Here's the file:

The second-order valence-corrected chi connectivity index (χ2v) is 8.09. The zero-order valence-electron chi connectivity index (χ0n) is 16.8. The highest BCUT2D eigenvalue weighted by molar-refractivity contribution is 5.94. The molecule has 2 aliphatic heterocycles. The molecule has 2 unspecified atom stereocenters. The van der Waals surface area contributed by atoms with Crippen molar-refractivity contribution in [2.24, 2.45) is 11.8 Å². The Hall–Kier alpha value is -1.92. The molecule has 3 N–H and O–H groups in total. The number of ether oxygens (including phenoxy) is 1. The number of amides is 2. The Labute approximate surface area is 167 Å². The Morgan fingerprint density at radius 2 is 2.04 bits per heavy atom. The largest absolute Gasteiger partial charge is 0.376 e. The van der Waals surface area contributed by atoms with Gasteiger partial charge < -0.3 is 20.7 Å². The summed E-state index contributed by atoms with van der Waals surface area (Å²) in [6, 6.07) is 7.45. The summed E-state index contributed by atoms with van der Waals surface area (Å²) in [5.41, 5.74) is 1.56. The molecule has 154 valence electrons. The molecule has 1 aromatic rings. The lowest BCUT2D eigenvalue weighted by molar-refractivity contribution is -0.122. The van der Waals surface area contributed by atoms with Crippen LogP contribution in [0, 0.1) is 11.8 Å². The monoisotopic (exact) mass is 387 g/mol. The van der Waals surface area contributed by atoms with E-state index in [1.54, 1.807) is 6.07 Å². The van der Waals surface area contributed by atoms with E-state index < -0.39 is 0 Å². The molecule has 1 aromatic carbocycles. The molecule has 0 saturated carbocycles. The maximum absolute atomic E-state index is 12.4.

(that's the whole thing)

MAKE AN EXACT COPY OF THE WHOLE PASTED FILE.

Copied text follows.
The second-order valence-corrected chi connectivity index (χ2v) is 8.09. The zero-order valence-electron chi connectivity index (χ0n) is 16.8. The highest BCUT2D eigenvalue weighted by molar-refractivity contribution is 5.94. The molecule has 2 aliphatic heterocycles. The molecule has 2 unspecified atom stereocenters. The van der Waals surface area contributed by atoms with Crippen molar-refractivity contribution in [2.24, 2.45) is 11.8 Å². The Hall–Kier alpha value is -1.92. The molecule has 3 N–H and O–H groups in total. The number of ether oxygens (including phenoxy) is 1. The number of amides is 2. The Labute approximate surface area is 167 Å². The Morgan fingerprint density at radius 2 is 2.04 bits per heavy atom. The largest absolute Gasteiger partial charge is 0.376 e. The van der Waals surface area contributed by atoms with Gasteiger partial charge < -0.3 is 20.7 Å². The summed E-state index contributed by atoms with van der Waals surface area (Å²) in [6, 6.07) is 7.45. The summed E-state index contributed by atoms with van der Waals surface area (Å²) in [5.41, 5.74) is 1.56. The molecule has 154 valence electrons. The molecule has 1 aromatic rings. The lowest BCUT2D eigenvalue weighted by molar-refractivity contribution is -0.122. The van der Waals surface area contributed by atoms with Crippen LogP contribution in [0, 0.1) is 11.8 Å². The monoisotopic (exact) mass is 387 g/mol. The van der Waals surface area contributed by atoms with E-state index in [1.54, 1.807) is 6.07 Å². The van der Waals surface area contributed by atoms with E-state index < -0.39 is 0 Å². The molecule has 1 aromatic carbocycles. The molecule has 0 saturated carbocycles. The maximum absolute atomic E-state index is 12.4.